- The Washington Times - Tuesday, June 3, 2003

Parents, children and teens thronged the Muvico Egyptian 24 Theaters over the weekend, helping the Hanover, Md., megaplex break the record for the largest ticket sales in the nation.

The theater complex nestling inside the Arundel Mills mall grossed the highest number of ticket sales from May 30 to June 1, according to A.C. Neilsen Entertainment Data Inc., a Hollywood, Calif., company that tracks box-office information.

With glittering glass versions of the Nile River on its textile floors, pharaoh statues, stadium seating for 5,000, and red, full-length chairs, the megaplex sold $137,805 in tickets to “Finding Nemo” alone, the Neilsen report said. The report did not give individual theater sales.

The Disney cartoon movie’s opening raked in more than $70 million nationwide, contributing to the megaplex’s weekend success, said Hamid Hashemi, president and chief executive officer of Muvico Theaters, a Ft. Lauderdale, Fla.-based owner and operator of 12 theaters in Maryland, Tennessee and Florida.

He said the Egyptian 24 is showing a strong combination of movies, from “Nemo” and “Bruce Almighty” for families and “The Matrix: Reloaded” and “Wrong Turn” for evening crowds.

But other amenities, such as supervised child playrooms and larger concession menus, have kept customers coming back.

“The location is also great for the Egyptian, because it’s at a convenient distance between Baltimore and Washington,” Mr. Hashemi said.

Laurel resident Jenny Villarrael, who encountered large crowds Saturday when she went with her husband to see “The Matrix: Reloaded,” said that she, nonetheless, prefers to watch movies at the cinema.

The couple bought tickets for a 7:45 p.m. screening, but could not get a seat until 9 p.m. owing to the crowds, Mrs. Villarrael said.

“That’s just the price you pay, but it’s worth it,” she said after watching “Finding Nemo” with her daughter yesterday afternoon.

The decor and spacious seating were worth the 20-minute drive for Debbie Smith, a Severna Park, Md., resident and two-year-old son Luke.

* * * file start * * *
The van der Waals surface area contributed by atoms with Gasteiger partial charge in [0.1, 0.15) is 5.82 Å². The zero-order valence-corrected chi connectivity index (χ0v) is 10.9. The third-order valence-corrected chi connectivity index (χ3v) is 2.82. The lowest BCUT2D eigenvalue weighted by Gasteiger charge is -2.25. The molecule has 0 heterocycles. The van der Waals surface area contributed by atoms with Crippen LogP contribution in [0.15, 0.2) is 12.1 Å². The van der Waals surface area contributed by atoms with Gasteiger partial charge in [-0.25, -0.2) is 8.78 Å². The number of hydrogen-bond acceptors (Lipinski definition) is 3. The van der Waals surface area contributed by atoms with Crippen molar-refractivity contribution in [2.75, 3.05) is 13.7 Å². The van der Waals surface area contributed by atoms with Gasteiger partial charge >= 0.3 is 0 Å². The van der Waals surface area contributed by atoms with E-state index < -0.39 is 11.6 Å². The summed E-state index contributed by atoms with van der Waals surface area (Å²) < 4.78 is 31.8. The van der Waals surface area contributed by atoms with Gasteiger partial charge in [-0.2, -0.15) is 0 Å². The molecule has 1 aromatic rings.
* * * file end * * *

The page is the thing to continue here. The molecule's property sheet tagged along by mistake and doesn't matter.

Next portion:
“It was our first time here, but we’ll be coming back because the seating and screen were great for watching with Luke,” Mrs. Smith said while her son squirmed furiously in her arms.

While he would not disclose ticket sales, Mr. Hashemi said Egyptian 24 frequently makes the No. 1 spot in the Neilsen report. Muvico’s Paradise 24 in Davie, Fla., followed during the weekend as No. 2 in ticket sales.

“It’s one of the better-grossing theaters, and I often see it in the top 10,” said Dan Marks, Neilsen executive vice president.

Gross sales for all movie theaters in the nation reached $174.9 million for the weekend, Mr. Marks said.

“When we went into the megaplex market, we expected to be in the top 10, but certainly not to this extent,” Mr. Hashemi said.

A projected 12 percent revenue growth for the year has accelerated Muvico’s plans for two new theaters in the Washington/Baltimore area and two in Central and South Florida, Mr. Hashemi said. He did not specify when or where groundwork on the four megaplexes would begin.

Muvico started out with three screens in Florida in 1984 and sold all its 59 theaters in 1995 to build megaplexes, consisting of 20 or more screens.

“We wanted to focus solely on the megaplex market and give crowds more options,” Mr. Hashemi said. “All cinemas have the same movie package, but they differentiate by how they present the building, atmosphere and serving side.”

In 2000, Muvico opened five theaters totaling 104 screens, growing to 12 theaters with 233 screens.

Matthew Harrigan, a movie-industry analyst with Colorado brokerage firm Janco Partners, said the switch mirrors an industry trend.

“The company still operates on a small scale in the industry, but megaplexes are the fastest-growing theater in the industry, so who knows how much Muvico will grow,” he said.

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